The Commission on Human Rights exhumed and autopsied Wednesday afternoon the remains of a former police officer who was killed during an anti-illegal drugs operation last January in Dumaguete, Negros Oriental.
The exhumation was requested by the parents of PO2 Roderick Maquita who said they were “seeking justice” for their slain son.
Dr. Jess Cañete, special field investigator and the CHR-Negros Oriental chief, said the body of Maquita was autopsied to determine the cause of his death upon the request of his mother, Perlita Maquita.
Maquita, a dismissed policeman who was allegedly involved in the illegal drugs trade, was killed by operatives of the Dumaguete City police force on January 9, this year, along Bishop Epifanio B. Surban Street, near the gate of the Holy Child Hospital.
A forensic team from the CHR central office in Manila, headed by Dr. Ludivino Lagat, performed the autopsy at a private cemetery in Barangay Bagacay Wednesday afternoon.
A report from the Dumaguete police station said that Maquita allegedly tried to shoot it out with police operatives during a buy-bust operation around 9:45 p.m. on January 9, this year.
The police report had said that Maquita allegedly sold suspected shabu to an undercover operative but sensed that it was a trap and so he allegedly attempted to pull out his gun, prompting the police officers to fire at him.
Police operatives recovered from the crime scene three big transparent plastic sachets of suspected "shabu" (methamphetamine hydrochloride) granules, three smaller plastic sachets containing suspected shabu, a .45 caliber pistol with a magazine and six live ammunition, a wallet containing PHP10,671.25, three empty shells of a 9mm pistol, one deformed slug for a 9mm firearm and other items.
Cañete said the autopsy was conducted, not as a “witch-hunting activity” but to determine the trajectory of the bullets that entered the body of the suspect, to recover slugs if there were any, determine the caliber of the firearm or firearms used, and determine the possible position of the shooter(s) and the victim, in the hope of finding enough evidence for the filing of charges against those who may be responsible.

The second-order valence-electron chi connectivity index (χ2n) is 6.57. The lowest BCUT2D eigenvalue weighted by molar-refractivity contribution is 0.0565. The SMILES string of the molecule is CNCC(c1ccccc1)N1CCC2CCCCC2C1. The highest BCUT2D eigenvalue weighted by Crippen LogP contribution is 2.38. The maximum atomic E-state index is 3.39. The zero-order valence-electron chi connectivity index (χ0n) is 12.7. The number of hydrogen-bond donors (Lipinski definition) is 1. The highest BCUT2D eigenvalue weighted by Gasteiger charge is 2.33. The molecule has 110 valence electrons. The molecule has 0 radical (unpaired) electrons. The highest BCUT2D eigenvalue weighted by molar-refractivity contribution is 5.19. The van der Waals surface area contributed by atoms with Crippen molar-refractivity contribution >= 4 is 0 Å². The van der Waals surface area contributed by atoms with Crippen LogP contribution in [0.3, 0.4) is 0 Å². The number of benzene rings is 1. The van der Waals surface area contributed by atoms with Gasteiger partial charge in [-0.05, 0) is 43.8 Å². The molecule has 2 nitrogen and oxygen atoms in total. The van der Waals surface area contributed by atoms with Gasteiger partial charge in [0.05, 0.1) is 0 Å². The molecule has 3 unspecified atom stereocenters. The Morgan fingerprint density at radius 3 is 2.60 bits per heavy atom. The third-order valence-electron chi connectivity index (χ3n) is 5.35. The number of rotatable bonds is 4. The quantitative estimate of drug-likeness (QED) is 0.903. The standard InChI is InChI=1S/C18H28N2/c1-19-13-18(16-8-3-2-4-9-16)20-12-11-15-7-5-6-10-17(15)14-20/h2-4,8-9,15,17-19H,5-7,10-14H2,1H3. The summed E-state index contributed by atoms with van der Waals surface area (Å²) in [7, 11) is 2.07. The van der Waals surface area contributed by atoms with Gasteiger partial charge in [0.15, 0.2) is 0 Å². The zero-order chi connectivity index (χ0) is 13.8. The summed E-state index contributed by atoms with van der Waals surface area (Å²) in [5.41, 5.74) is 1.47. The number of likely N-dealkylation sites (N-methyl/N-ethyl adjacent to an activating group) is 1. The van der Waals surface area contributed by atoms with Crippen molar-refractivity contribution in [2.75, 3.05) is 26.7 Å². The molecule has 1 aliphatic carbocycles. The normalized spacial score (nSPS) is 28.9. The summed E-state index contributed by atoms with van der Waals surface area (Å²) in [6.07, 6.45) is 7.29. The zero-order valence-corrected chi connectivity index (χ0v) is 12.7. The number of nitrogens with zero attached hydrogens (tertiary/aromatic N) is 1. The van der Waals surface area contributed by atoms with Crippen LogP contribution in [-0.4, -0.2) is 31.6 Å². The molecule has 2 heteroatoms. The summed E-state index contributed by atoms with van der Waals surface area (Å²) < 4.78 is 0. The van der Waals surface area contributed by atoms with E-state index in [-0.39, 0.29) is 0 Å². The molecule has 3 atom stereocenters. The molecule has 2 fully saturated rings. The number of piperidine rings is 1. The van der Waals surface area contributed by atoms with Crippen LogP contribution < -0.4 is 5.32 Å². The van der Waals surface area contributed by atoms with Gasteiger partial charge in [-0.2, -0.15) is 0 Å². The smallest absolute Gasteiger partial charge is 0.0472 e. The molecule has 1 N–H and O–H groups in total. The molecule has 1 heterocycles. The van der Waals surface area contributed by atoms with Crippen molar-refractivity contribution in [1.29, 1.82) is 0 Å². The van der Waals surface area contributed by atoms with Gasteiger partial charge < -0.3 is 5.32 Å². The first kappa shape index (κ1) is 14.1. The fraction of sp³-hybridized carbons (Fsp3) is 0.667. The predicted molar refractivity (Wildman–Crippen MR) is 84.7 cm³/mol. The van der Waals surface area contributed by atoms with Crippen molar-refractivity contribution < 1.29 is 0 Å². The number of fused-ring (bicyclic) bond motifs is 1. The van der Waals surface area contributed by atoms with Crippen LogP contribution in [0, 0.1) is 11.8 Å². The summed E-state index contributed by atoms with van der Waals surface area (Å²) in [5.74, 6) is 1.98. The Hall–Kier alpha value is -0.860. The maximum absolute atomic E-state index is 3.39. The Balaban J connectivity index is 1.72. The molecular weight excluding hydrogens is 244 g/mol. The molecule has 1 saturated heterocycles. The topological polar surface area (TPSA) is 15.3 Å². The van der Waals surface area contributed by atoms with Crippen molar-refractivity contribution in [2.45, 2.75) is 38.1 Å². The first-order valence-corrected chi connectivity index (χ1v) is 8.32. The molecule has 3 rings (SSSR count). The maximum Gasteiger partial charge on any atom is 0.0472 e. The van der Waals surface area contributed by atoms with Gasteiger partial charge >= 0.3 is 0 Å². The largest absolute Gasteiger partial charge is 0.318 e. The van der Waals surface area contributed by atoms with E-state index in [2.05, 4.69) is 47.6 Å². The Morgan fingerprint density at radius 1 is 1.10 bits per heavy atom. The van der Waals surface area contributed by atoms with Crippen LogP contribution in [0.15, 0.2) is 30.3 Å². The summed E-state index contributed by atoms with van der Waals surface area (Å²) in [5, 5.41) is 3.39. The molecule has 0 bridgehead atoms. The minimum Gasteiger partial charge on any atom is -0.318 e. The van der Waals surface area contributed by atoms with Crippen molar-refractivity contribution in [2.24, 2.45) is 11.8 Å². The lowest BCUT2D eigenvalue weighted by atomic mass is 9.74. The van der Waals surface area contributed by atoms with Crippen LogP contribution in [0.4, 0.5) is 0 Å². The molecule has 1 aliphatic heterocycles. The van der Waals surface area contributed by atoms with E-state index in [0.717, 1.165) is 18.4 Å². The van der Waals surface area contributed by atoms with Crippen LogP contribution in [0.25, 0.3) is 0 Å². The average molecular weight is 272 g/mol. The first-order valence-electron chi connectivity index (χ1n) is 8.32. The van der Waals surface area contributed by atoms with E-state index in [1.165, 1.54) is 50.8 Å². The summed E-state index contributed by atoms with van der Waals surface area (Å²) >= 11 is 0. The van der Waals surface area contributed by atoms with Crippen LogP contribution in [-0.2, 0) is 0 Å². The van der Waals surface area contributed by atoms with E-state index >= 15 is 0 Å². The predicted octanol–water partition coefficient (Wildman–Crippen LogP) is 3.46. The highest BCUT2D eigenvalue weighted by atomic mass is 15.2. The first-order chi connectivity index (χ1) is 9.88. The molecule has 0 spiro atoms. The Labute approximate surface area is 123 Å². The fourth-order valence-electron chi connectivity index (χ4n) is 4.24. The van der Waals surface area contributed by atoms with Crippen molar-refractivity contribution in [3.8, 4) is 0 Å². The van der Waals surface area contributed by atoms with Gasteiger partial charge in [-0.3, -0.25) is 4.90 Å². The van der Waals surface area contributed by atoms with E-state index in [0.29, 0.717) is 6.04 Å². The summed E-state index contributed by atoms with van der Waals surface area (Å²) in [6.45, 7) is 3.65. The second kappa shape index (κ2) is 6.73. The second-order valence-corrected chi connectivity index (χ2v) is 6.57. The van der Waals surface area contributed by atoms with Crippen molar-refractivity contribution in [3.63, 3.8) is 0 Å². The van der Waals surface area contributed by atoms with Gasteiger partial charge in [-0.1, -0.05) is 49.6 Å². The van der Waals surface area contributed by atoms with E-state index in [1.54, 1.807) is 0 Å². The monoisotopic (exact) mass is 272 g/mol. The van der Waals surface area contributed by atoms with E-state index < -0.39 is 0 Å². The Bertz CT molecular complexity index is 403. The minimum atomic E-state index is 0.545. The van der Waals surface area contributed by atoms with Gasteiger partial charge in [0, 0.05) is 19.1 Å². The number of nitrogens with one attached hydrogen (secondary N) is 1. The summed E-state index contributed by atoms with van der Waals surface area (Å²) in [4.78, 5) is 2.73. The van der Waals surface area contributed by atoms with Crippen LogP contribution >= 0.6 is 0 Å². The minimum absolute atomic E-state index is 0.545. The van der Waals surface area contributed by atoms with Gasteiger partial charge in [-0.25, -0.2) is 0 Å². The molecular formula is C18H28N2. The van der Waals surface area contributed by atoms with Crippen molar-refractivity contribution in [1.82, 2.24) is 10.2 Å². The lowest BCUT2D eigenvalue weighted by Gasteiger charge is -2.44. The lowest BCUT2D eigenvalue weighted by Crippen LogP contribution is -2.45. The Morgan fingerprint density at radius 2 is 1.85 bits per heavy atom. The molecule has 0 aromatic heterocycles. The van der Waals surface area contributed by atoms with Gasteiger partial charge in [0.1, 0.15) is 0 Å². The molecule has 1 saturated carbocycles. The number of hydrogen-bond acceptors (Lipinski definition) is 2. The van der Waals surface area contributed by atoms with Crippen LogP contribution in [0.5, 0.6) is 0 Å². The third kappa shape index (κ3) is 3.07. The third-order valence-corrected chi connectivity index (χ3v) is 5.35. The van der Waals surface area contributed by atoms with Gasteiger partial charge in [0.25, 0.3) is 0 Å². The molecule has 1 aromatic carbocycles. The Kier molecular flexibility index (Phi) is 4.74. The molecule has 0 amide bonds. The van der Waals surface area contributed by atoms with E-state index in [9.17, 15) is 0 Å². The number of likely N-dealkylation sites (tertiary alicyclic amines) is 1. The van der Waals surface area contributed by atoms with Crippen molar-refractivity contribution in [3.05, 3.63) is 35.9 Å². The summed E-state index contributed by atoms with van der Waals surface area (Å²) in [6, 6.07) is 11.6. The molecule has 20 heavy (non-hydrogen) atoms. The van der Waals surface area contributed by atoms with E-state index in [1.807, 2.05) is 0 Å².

Cañete said, the CHR cannot rely on the police blotter and verbal pronouncements of the police, because of a standing order and memorandum from the Office of the President not to provide documents to the CHR in situations like this.So they are conducting their own investigation upon the request of the family.
He said that in the absence of the police investigation report, the CHR will be forced to file the information based on their own findings including the findings of forensic experts and so the burden of proof is shifted to the concerned operatives to slow whether the former police officer was killed as a matter of self-defense or not.
Cañete said Maquita’s bullet wound on the left temporal portion of his head did not pierce through the skull, which was indicative that the bullet may have hit a hard object beforefirst hitting the victim.
Two other bullet wounds were found in the abdomen and in the chest, but these were still being determined if they were entry or exit wounds.
Meanwhile, the parents vehemently declined an interview with the reporters during the exhumation and autopsy and even chided them for not getting their side of the story when the shooting happened.
The parents, however, said in a casual talk with reporters that they could not accept previous pronouncements that their son, Roderick Maquita, was a “big fish” in the illegal drugs operation that had caused him to be transferred from one police station to the other.
After his assignment in Dumaguete, he was assigned to the Dalaguit, Alegria and Santander police stations, all in Cebu province.
Police interviews showed that Maquita went AWOL (absent without leave) and was eventually dropped from the roster, but his parents said they never knew of their son’s dismissal from the police service.
During the exhumation, Maquita was fund wearing a full police uniform, and the mother said the national headquarters in Camp Crame, Quezon City allowed the deceased policeman to wear his uniform in the absence of any dismissal order.
The parents said their son was not a notorious criminal, unlike those who were arrested with kilos of shabu and yet have remained alive.
Cañete said the investigation would center on whether there was a violation of the rule of law in the death of Maquita, finding out who was involved, and to get their version so fairness will prevail.
But if the police operatives concerned will invoke the memorandum circular issued by the office of the President, the CHR, he said, had no other recourse but to submit its findings to the court.*PNA
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